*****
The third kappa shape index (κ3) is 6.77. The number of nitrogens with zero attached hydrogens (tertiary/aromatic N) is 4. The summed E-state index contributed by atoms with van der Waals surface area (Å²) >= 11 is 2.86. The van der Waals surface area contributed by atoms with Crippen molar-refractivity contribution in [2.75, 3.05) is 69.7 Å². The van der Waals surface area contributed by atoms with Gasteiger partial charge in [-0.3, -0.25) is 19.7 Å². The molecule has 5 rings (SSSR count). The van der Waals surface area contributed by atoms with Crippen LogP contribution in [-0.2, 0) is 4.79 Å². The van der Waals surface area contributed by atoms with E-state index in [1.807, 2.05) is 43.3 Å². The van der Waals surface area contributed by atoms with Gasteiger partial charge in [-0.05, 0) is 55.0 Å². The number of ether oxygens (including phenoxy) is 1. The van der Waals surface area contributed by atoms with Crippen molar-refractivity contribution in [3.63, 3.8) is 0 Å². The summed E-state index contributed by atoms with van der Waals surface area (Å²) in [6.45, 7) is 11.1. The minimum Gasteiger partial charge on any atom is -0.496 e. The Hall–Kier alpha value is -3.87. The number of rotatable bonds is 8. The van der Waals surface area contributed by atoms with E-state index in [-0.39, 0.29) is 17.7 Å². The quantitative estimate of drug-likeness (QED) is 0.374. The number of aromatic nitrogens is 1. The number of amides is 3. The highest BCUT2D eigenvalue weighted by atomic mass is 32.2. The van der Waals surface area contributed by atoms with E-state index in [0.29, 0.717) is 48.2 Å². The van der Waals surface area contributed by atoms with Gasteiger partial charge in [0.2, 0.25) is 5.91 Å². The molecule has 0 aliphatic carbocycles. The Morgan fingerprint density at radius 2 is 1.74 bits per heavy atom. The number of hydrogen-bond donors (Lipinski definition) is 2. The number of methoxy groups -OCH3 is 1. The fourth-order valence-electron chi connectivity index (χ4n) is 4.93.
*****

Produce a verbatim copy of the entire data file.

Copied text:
The third kappa shape index (κ3) is 6.77. The number of nitrogens with zero attached hydrogens (tertiary/aromatic N) is 4. The summed E-state index contributed by atoms with van der Waals surface area (Å²) >= 11 is 2.86. The van der Waals surface area contributed by atoms with Crippen molar-refractivity contribution in [2.75, 3.05) is 69.7 Å². The van der Waals surface area contributed by atoms with Gasteiger partial charge in [-0.3, -0.25) is 19.7 Å². The molecule has 5 rings (SSSR count). The van der Waals surface area contributed by atoms with Crippen LogP contribution in [-0.2, 0) is 4.79 Å². The van der Waals surface area contributed by atoms with E-state index in [1.807, 2.05) is 43.3 Å². The van der Waals surface area contributed by atoms with Gasteiger partial charge in [-0.05, 0) is 55.0 Å². The number of ether oxygens (including phenoxy) is 1. The van der Waals surface area contributed by atoms with Crippen molar-refractivity contribution in [3.63, 3.8) is 0 Å². The summed E-state index contributed by atoms with van der Waals surface area (Å²) in [6.45, 7) is 11.1. The minimum Gasteiger partial charge on any atom is -0.496 e. The Hall–Kier alpha value is -3.87. The number of rotatable bonds is 8. The van der Waals surface area contributed by atoms with E-state index in [-0.39, 0.29) is 17.7 Å². The quantitative estimate of drug-likeness (QED) is 0.374. The number of aromatic nitrogens is 1. The number of amides is 3. The highest BCUT2D eigenvalue weighted by atomic mass is 32.2. The van der Waals surface area contributed by atoms with E-state index in [0.29, 0.717) is 48.2 Å². The van der Waals surface area contributed by atoms with Gasteiger partial charge in [0.2, 0.25) is 5.91 Å². The molecule has 0 aliphatic carbocycles. The Morgan fingerprint density at radius 2 is 1.74 bits per heavy atom. The number of hydrogen-bond donors (Lipinski definition) is 2. The number of methoxy groups -OCH3 is 1. The fourth-order valence-electron chi connectivity index (χ4n) is 4.93.